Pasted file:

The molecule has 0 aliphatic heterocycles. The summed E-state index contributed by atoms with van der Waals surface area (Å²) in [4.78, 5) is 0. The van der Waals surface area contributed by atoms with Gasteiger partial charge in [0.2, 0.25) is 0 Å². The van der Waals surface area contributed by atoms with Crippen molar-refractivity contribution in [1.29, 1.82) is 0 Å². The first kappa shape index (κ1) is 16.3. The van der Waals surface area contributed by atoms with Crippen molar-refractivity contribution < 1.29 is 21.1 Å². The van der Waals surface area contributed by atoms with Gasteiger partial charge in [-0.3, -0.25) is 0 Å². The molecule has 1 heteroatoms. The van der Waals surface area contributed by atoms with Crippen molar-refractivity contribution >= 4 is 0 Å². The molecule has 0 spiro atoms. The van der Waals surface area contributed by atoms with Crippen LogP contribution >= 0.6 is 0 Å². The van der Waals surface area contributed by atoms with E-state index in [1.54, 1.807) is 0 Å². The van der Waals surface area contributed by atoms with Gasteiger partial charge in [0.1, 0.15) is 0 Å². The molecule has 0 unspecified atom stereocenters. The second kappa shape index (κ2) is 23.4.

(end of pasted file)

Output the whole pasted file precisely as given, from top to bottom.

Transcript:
The molecule has 0 aliphatic heterocycles. The summed E-state index contributed by atoms with van der Waals surface area (Å²) in [4.78, 5) is 0. The van der Waals surface area contributed by atoms with Gasteiger partial charge in [0.2, 0.25) is 0 Å². The van der Waals surface area contributed by atoms with Crippen molar-refractivity contribution in [1.29, 1.82) is 0 Å². The first kappa shape index (κ1) is 16.3. The van der Waals surface area contributed by atoms with Crippen molar-refractivity contribution < 1.29 is 21.1 Å². The van der Waals surface area contributed by atoms with Gasteiger partial charge in [-0.3, -0.25) is 0 Å². The molecule has 1 heteroatoms. The van der Waals surface area contributed by atoms with Crippen molar-refractivity contribution >= 4 is 0 Å². The molecule has 0 spiro atoms. The van der Waals surface area contributed by atoms with Crippen LogP contribution >= 0.6 is 0 Å². The van der Waals surface area contributed by atoms with E-state index in [1.54, 1.807) is 0 Å². The van der Waals surface area contributed by atoms with Gasteiger partial charge in [0.1, 0.15) is 0 Å². The molecule has 0 unspecified atom stereocenters. The second kappa shape index (κ2) is 23.4.